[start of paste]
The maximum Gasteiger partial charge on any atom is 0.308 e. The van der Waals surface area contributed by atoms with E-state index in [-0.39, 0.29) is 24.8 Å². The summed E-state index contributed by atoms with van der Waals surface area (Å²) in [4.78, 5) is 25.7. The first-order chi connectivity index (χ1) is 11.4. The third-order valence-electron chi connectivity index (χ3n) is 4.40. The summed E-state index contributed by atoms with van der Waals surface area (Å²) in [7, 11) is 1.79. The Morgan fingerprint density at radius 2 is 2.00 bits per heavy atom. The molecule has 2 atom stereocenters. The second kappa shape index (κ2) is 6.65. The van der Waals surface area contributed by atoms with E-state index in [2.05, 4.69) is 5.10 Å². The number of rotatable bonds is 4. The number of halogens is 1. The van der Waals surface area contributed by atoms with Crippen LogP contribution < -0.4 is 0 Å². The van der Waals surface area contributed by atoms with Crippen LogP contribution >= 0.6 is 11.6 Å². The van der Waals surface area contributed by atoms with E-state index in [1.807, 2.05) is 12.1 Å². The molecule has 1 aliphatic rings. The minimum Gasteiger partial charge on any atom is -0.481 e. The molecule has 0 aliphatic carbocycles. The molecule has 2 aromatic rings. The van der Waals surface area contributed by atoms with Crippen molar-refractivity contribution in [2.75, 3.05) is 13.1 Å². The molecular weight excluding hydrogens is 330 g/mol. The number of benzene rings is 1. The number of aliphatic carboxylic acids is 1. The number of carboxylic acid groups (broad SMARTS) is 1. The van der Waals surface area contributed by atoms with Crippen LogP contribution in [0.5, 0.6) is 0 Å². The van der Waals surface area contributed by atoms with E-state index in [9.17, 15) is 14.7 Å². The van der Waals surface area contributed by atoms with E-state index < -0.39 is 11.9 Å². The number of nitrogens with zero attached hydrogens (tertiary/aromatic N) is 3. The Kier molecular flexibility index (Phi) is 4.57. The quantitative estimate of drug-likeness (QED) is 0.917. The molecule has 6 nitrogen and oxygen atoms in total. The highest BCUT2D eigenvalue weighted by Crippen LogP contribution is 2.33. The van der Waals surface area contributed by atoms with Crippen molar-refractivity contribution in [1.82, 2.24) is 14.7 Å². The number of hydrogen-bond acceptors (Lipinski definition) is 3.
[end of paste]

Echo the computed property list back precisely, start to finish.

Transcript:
The maximum Gasteiger partial charge on any atom is 0.308 e. The van der Waals surface area contributed by atoms with E-state index in [-0.39, 0.29) is 24.8 Å². The summed E-state index contributed by atoms with van der Waals surface area (Å²) in [4.78, 5) is 25.7. The first-order chi connectivity index (χ1) is 11.4. The third-order valence-electron chi connectivity index (χ3n) is 4.40. The summed E-state index contributed by atoms with van der Waals surface area (Å²) in [7, 11) is 1.79. The Morgan fingerprint density at radius 2 is 2.00 bits per heavy atom. The molecule has 2 atom stereocenters. The second kappa shape index (κ2) is 6.65. The van der Waals surface area contributed by atoms with E-state index in [2.05, 4.69) is 5.10 Å². The number of rotatable bonds is 4. The number of halogens is 1. The van der Waals surface area contributed by atoms with Crippen LogP contribution < -0.4 is 0 Å². The van der Waals surface area contributed by atoms with Crippen LogP contribution >= 0.6 is 11.6 Å². The van der Waals surface area contributed by atoms with E-state index in [1.807, 2.05) is 12.1 Å². The molecule has 1 aliphatic rings. The minimum Gasteiger partial charge on any atom is -0.481 e. The molecule has 0 aliphatic carbocycles. The molecule has 2 aromatic rings. The van der Waals surface area contributed by atoms with Crippen molar-refractivity contribution in [2.75, 3.05) is 13.1 Å². The molecular weight excluding hydrogens is 330 g/mol. The number of benzene rings is 1. The number of aliphatic carboxylic acids is 1. The number of carboxylic acid groups (broad SMARTS) is 1. The van der Waals surface area contributed by atoms with Crippen LogP contribution in [0.5, 0.6) is 0 Å². The van der Waals surface area contributed by atoms with E-state index in [9.17, 15) is 14.7 Å². The van der Waals surface area contributed by atoms with E-state index < -0.39 is 11.9 Å². The number of nitrogens with zero attached hydrogens (tertiary/aromatic N) is 3. The Kier molecular flexibility index (Phi) is 4.57. The quantitative estimate of drug-likeness (QED) is 0.917. The molecule has 6 nitrogen and oxygen atoms in total. The highest BCUT2D eigenvalue weighted by Crippen LogP contribution is 2.33. The van der Waals surface area contributed by atoms with Crippen molar-refractivity contribution in [1.82, 2.24) is 14.7 Å². The number of hydrogen-bond acceptors (Lipinski definition) is 3.